However, earlier this month Tyer said she will continue to look toward building a garage. The current garage's demolition will start on March 25 and the lot is expected to be completed by the end of June.
"Our plan is to have the demolition and surface lot completed by June 1 of this year. We are going to continue to seek opportunities for construction of a garage we already have designed and engineering for," Tyer said on March 1. 
There is a bit of an added urgency to do something with the garage before 2020 because of the pilot Berkshire Flyer passenger train service. That project is expected to drop visitors from New York City off at the Intermodal Center across the street on the weekends and Tyer committed to making sure there is space available for rental cars for those passengers.
At the same time, downtown merchants have been getting impatient with the blighted garage currently there. In June, multiple downtown business owners told the City Council that the garage was "an embarrassment" and a safety hazard. Officials from both Barrington Stage and Hotel on North both urged the City Council to just tear it down because the garage is hurting the businesses.

Tags: demolition,   parking garage,   

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PCTV Documentary Finds Pittsfield Parade Dates Back to 1801

PITTSFIELD, Mass. — Pittsfield Community Television's recently released documentary "Fighting For Independence:  The History of the Pittsfield Fourth of July Parade" has traced the first Pittsfield Fourth of July Parade back to at least 1801.  

An article in the Pittsfield Sun from July 7, 1801, says that "at 12:00 o’ clock at noon a Procession was formed consisting of the Militia of the town."

Previously the Pittsfield Parade Committee acknowledged that the parade dated back to 1824.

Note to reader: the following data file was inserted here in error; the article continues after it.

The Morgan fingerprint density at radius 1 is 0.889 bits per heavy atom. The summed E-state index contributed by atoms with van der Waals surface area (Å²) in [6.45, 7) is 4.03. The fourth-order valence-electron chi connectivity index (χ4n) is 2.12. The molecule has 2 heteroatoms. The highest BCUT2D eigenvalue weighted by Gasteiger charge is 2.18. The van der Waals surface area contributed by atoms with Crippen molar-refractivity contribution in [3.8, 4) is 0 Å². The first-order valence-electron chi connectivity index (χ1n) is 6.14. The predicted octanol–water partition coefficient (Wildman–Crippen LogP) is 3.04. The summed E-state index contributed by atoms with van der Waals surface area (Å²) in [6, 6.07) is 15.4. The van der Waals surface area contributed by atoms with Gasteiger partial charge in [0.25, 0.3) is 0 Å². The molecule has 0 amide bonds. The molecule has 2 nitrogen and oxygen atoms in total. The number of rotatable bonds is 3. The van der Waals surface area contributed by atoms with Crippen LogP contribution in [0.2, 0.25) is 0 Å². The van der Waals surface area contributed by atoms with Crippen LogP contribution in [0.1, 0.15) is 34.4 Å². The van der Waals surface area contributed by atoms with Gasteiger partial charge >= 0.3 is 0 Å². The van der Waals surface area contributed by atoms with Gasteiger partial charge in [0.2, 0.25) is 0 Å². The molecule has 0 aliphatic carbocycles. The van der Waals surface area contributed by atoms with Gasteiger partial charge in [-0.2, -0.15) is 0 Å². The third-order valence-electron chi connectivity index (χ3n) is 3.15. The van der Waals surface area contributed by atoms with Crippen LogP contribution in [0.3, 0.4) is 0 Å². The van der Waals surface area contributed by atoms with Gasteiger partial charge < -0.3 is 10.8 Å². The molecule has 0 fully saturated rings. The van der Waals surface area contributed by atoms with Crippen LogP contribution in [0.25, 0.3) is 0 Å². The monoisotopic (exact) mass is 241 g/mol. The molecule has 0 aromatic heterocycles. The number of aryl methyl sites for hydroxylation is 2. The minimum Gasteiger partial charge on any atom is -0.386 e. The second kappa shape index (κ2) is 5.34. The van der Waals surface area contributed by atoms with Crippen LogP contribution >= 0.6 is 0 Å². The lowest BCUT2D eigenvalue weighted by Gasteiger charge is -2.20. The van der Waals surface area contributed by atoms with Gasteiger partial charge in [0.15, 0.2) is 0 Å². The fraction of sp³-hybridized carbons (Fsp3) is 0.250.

"This was a fascinating discovery, as we researched to put this documentary together," said Bob Heck, PCTV’s coordinator of advancement and community production and executive producer of the program.  "Not only were we able to trace the parade back further than ever before, but to see how the parade has impacted Pittsfield, and how the community always seems to come together to make sure the parade happens is remarkable."

The Pittsfield Fourth of July parade experienced bumps in the road even back in the early 1800s - most notably, when Captain Joseph Merrick, a Federalist, excluded Democrats from the yearly post-parade gathering at his tavern in 1808.

The parade ran concurrently from at least 1801 until 1820. In 1821, Pittsfield’s spiritual leader Dr. Rev. Heman Humphrey, canceled the festivities so the day could be dedicated to God before resuming in 1822 after residents decided they wanted their parade.

"Fighting for Independence: The History of the Pittsfield Fourth of July Parade" premiered July 4 at 9:30 am on PCTV Access Pittsfield Channel 1301 and PCTV Select.  The program is available on-demand on PCTV Select, available on Roku and Apple TV, or online.